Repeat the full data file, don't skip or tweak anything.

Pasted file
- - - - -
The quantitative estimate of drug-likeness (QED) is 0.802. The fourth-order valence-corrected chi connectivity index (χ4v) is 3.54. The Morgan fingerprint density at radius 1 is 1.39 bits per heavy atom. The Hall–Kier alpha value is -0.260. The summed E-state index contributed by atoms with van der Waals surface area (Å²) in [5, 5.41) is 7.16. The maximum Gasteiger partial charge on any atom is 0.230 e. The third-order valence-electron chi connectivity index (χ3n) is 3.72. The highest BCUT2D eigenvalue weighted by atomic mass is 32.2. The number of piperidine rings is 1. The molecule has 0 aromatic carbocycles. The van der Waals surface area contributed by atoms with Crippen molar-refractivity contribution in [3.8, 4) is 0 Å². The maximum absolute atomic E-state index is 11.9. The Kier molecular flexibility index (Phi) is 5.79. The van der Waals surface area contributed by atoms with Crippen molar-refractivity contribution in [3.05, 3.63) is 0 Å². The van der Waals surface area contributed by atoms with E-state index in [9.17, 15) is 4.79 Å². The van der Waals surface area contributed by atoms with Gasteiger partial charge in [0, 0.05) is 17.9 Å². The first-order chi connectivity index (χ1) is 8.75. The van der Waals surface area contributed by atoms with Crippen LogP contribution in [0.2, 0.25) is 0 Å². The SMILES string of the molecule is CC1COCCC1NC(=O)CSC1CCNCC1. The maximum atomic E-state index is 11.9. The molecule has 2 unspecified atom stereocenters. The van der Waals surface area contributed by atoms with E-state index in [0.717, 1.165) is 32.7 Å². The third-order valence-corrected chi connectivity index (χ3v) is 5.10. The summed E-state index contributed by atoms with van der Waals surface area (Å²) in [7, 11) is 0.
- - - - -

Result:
The quantitative estimate of drug-likeness (QED) is 0.802. The fourth-order valence-corrected chi connectivity index (χ4v) is 3.54. The Morgan fingerprint density at radius 1 is 1.39 bits per heavy atom. The Hall–Kier alpha value is -0.260. The summed E-state index contributed by atoms with van der Waals surface area (Å²) in [5, 5.41) is 7.16. The maximum Gasteiger partial charge on any atom is 0.230 e. The third-order valence-electron chi connectivity index (χ3n) is 3.72. The highest BCUT2D eigenvalue weighted by atomic mass is 32.2. The number of piperidine rings is 1. The molecule has 0 aromatic carbocycles. The van der Waals surface area contributed by atoms with Crippen molar-refractivity contribution in [3.8, 4) is 0 Å². The maximum absolute atomic E-state index is 11.9. The Kier molecular flexibility index (Phi) is 5.79. The van der Waals surface area contributed by atoms with Crippen molar-refractivity contribution in [3.05, 3.63) is 0 Å². The van der Waals surface area contributed by atoms with E-state index in [9.17, 15) is 4.79 Å². The van der Waals surface area contributed by atoms with Gasteiger partial charge in [0, 0.05) is 17.9 Å². The first-order chi connectivity index (χ1) is 8.75. The van der Waals surface area contributed by atoms with Crippen LogP contribution in [0.2, 0.25) is 0 Å². The SMILES string of the molecule is CC1COCCC1NC(=O)CSC1CCNCC1. The maximum atomic E-state index is 11.9. The molecule has 2 unspecified atom stereocenters. The van der Waals surface area contributed by atoms with E-state index in [0.717, 1.165) is 32.7 Å². The third-order valence-corrected chi connectivity index (χ3v) is 5.10. The summed E-state index contributed by atoms with van der Waals surface area (Å²) in [7, 11) is 0.